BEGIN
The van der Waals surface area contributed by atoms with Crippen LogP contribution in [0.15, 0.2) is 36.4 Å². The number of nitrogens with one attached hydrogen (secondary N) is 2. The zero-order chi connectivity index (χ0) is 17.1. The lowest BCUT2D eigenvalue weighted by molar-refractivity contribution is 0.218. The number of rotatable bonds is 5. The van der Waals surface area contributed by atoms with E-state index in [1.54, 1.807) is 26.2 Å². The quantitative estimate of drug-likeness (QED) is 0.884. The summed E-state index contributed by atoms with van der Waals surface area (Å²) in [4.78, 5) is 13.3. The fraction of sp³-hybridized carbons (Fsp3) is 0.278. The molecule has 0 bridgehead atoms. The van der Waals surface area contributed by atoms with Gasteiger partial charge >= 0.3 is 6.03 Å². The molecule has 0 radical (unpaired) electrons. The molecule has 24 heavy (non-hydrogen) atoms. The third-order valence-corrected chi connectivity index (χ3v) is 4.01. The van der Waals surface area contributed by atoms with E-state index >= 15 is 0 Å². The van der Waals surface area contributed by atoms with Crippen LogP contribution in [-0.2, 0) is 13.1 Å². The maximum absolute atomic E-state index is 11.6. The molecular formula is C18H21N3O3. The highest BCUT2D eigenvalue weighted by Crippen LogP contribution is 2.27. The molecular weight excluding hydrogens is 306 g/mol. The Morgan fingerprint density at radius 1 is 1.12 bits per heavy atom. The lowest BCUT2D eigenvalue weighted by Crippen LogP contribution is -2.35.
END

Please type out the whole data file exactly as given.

The van der Waals surface area contributed by atoms with Crippen LogP contribution in [0.15, 0.2) is 36.4 Å². The number of nitrogens with one attached hydrogen (secondary N) is 2. The zero-order chi connectivity index (χ0) is 17.1. The lowest BCUT2D eigenvalue weighted by molar-refractivity contribution is 0.218. The number of rotatable bonds is 5. The van der Waals surface area contributed by atoms with E-state index in [1.54, 1.807) is 26.2 Å². The quantitative estimate of drug-likeness (QED) is 0.884. The summed E-state index contributed by atoms with van der Waals surface area (Å²) in [4.78, 5) is 13.3. The fraction of sp³-hybridized carbons (Fsp3) is 0.278. The molecule has 0 bridgehead atoms. The van der Waals surface area contributed by atoms with Gasteiger partial charge >= 0.3 is 6.03 Å². The molecule has 0 radical (unpaired) electrons. The molecule has 24 heavy (non-hydrogen) atoms. The third-order valence-corrected chi connectivity index (χ3v) is 4.01. The van der Waals surface area contributed by atoms with E-state index >= 15 is 0 Å². The van der Waals surface area contributed by atoms with Crippen LogP contribution in [-0.2, 0) is 13.1 Å². The maximum absolute atomic E-state index is 11.6. The molecular formula is C18H21N3O3. The highest BCUT2D eigenvalue weighted by Crippen LogP contribution is 2.27. The molecular weight excluding hydrogens is 306 g/mol. The Morgan fingerprint density at radius 1 is 1.12 bits per heavy atom. The lowest BCUT2D eigenvalue weighted by Crippen LogP contribution is -2.35.